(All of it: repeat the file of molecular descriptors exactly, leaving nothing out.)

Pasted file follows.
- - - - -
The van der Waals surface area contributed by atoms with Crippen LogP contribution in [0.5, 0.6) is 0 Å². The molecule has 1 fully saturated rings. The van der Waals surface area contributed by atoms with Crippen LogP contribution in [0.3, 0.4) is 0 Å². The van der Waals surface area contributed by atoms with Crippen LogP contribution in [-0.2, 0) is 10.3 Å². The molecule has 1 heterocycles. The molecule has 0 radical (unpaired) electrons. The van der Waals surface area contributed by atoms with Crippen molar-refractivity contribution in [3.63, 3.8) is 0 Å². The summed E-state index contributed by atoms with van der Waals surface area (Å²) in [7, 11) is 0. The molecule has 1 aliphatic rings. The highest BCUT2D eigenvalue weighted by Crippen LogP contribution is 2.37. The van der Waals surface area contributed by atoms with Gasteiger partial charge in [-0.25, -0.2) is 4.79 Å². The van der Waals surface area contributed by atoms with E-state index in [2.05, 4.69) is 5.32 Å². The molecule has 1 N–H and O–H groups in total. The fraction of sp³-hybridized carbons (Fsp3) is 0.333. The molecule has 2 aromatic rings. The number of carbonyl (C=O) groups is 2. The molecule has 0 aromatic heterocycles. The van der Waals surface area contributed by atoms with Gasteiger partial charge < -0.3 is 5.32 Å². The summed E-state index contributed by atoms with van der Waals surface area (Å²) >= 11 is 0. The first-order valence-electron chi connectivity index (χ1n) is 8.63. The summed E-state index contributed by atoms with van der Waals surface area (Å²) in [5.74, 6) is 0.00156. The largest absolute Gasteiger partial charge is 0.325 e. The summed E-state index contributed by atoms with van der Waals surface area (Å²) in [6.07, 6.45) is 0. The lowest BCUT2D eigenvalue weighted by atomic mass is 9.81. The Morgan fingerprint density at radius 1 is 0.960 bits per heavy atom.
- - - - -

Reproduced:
The van der Waals surface area contributed by atoms with Crippen LogP contribution in [0.5, 0.6) is 0 Å². The molecule has 1 fully saturated rings. The van der Waals surface area contributed by atoms with Crippen LogP contribution in [0.3, 0.4) is 0 Å². The van der Waals surface area contributed by atoms with Crippen LogP contribution in [-0.2, 0) is 10.3 Å². The molecule has 1 heterocycles. The molecule has 0 radical (unpaired) electrons. The van der Waals surface area contributed by atoms with Crippen molar-refractivity contribution in [3.63, 3.8) is 0 Å². The summed E-state index contributed by atoms with van der Waals surface area (Å²) in [7, 11) is 0. The molecule has 1 aliphatic rings. The highest BCUT2D eigenvalue weighted by Crippen LogP contribution is 2.37. The van der Waals surface area contributed by atoms with Gasteiger partial charge in [-0.25, -0.2) is 4.79 Å². The van der Waals surface area contributed by atoms with E-state index in [2.05, 4.69) is 5.32 Å². The molecule has 1 N–H and O–H groups in total. The fraction of sp³-hybridized carbons (Fsp3) is 0.333. The molecule has 2 aromatic rings. The number of carbonyl (C=O) groups is 2. The molecule has 0 aromatic heterocycles. The van der Waals surface area contributed by atoms with Gasteiger partial charge < -0.3 is 5.32 Å². The summed E-state index contributed by atoms with van der Waals surface area (Å²) >= 11 is 0. The first-order valence-electron chi connectivity index (χ1n) is 8.63. The summed E-state index contributed by atoms with van der Waals surface area (Å²) in [5.74, 6) is 0.00156. The largest absolute Gasteiger partial charge is 0.325 e. The summed E-state index contributed by atoms with van der Waals surface area (Å²) in [6.07, 6.45) is 0. The lowest BCUT2D eigenvalue weighted by atomic mass is 9.81. The Morgan fingerprint density at radius 1 is 0.960 bits per heavy atom.